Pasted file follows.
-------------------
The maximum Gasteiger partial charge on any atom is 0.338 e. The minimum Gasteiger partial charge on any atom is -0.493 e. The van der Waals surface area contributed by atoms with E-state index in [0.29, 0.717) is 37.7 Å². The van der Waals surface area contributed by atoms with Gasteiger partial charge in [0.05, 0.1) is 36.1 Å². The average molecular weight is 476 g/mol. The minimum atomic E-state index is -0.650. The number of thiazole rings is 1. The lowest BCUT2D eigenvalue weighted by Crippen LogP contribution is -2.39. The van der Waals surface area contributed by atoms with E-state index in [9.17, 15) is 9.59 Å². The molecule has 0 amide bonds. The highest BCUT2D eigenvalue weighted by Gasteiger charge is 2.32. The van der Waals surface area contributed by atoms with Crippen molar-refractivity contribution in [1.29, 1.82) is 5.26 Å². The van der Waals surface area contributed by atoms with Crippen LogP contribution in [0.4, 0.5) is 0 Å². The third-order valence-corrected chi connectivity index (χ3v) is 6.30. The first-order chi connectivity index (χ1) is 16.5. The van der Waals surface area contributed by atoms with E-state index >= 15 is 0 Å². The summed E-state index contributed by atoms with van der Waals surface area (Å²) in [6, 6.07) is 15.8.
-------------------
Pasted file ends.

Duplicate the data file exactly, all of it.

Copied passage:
The maximum Gasteiger partial charge on any atom is 0.338 e. The minimum Gasteiger partial charge on any atom is -0.493 e. The van der Waals surface area contributed by atoms with E-state index in [0.29, 0.717) is 37.7 Å². The van der Waals surface area contributed by atoms with Gasteiger partial charge in [0.05, 0.1) is 36.1 Å². The average molecular weight is 476 g/mol. The minimum atomic E-state index is -0.650. The number of thiazole rings is 1. The lowest BCUT2D eigenvalue weighted by Crippen LogP contribution is -2.39. The van der Waals surface area contributed by atoms with E-state index in [9.17, 15) is 9.59 Å². The molecule has 0 amide bonds. The highest BCUT2D eigenvalue weighted by Gasteiger charge is 2.32. The van der Waals surface area contributed by atoms with Crippen molar-refractivity contribution in [1.29, 1.82) is 5.26 Å². The van der Waals surface area contributed by atoms with Crippen LogP contribution in [0.4, 0.5) is 0 Å². The third-order valence-corrected chi connectivity index (χ3v) is 6.30. The first-order chi connectivity index (χ1) is 16.5. The van der Waals surface area contributed by atoms with E-state index >= 15 is 0 Å². The summed E-state index contributed by atoms with van der Waals surface area (Å²) in [6, 6.07) is 15.8.